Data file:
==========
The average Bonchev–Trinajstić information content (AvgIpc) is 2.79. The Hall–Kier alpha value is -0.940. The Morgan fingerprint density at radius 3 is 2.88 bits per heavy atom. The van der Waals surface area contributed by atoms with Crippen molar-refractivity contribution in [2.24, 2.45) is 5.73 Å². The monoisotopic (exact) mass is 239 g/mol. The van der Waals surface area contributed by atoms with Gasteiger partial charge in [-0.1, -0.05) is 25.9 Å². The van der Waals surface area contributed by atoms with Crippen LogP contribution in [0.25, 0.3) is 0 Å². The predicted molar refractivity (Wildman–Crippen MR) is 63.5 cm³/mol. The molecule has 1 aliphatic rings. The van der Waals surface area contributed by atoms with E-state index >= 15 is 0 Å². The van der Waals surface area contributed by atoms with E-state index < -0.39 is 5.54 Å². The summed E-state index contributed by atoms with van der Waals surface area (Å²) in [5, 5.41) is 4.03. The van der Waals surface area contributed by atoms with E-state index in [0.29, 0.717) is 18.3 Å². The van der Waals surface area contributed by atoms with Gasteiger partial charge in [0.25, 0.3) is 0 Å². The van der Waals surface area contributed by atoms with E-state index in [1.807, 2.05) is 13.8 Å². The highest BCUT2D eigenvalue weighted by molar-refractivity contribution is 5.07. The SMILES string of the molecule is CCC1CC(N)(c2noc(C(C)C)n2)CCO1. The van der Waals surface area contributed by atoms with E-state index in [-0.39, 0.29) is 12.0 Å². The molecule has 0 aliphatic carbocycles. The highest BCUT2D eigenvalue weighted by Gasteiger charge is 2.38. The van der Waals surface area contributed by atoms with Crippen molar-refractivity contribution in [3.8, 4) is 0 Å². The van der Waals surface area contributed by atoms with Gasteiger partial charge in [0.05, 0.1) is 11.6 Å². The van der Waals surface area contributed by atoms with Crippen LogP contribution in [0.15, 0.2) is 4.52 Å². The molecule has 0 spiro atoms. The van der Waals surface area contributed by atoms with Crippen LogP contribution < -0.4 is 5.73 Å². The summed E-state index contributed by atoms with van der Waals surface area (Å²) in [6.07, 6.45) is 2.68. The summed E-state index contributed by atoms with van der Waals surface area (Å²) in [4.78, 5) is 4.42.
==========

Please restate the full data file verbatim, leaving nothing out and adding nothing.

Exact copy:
The average Bonchev–Trinajstić information content (AvgIpc) is 2.79. The Hall–Kier alpha value is -0.940. The Morgan fingerprint density at radius 3 is 2.88 bits per heavy atom. The van der Waals surface area contributed by atoms with Crippen molar-refractivity contribution in [2.24, 2.45) is 5.73 Å². The monoisotopic (exact) mass is 239 g/mol. The van der Waals surface area contributed by atoms with Gasteiger partial charge in [-0.1, -0.05) is 25.9 Å². The van der Waals surface area contributed by atoms with Crippen LogP contribution in [0.25, 0.3) is 0 Å². The predicted molar refractivity (Wildman–Crippen MR) is 63.5 cm³/mol. The molecule has 1 aliphatic rings. The van der Waals surface area contributed by atoms with E-state index >= 15 is 0 Å². The van der Waals surface area contributed by atoms with E-state index < -0.39 is 5.54 Å². The summed E-state index contributed by atoms with van der Waals surface area (Å²) in [5, 5.41) is 4.03. The van der Waals surface area contributed by atoms with E-state index in [0.29, 0.717) is 18.3 Å². The van der Waals surface area contributed by atoms with Gasteiger partial charge in [0.25, 0.3) is 0 Å². The van der Waals surface area contributed by atoms with E-state index in [1.807, 2.05) is 13.8 Å². The highest BCUT2D eigenvalue weighted by molar-refractivity contribution is 5.07. The SMILES string of the molecule is CCC1CC(N)(c2noc(C(C)C)n2)CCO1. The van der Waals surface area contributed by atoms with E-state index in [-0.39, 0.29) is 12.0 Å². The molecule has 0 aliphatic carbocycles. The highest BCUT2D eigenvalue weighted by Gasteiger charge is 2.38. The van der Waals surface area contributed by atoms with Crippen molar-refractivity contribution in [3.8, 4) is 0 Å². The van der Waals surface area contributed by atoms with Gasteiger partial charge in [0.05, 0.1) is 11.6 Å². The van der Waals surface area contributed by atoms with Crippen LogP contribution in [0.15, 0.2) is 4.52 Å². The molecule has 0 spiro atoms. The van der Waals surface area contributed by atoms with Crippen LogP contribution < -0.4 is 5.73 Å². The summed E-state index contributed by atoms with van der Waals surface area (Å²) in [6.07, 6.45) is 2.68. The summed E-state index contributed by atoms with van der Waals surface area (Å²) in [4.78, 5) is 4.42.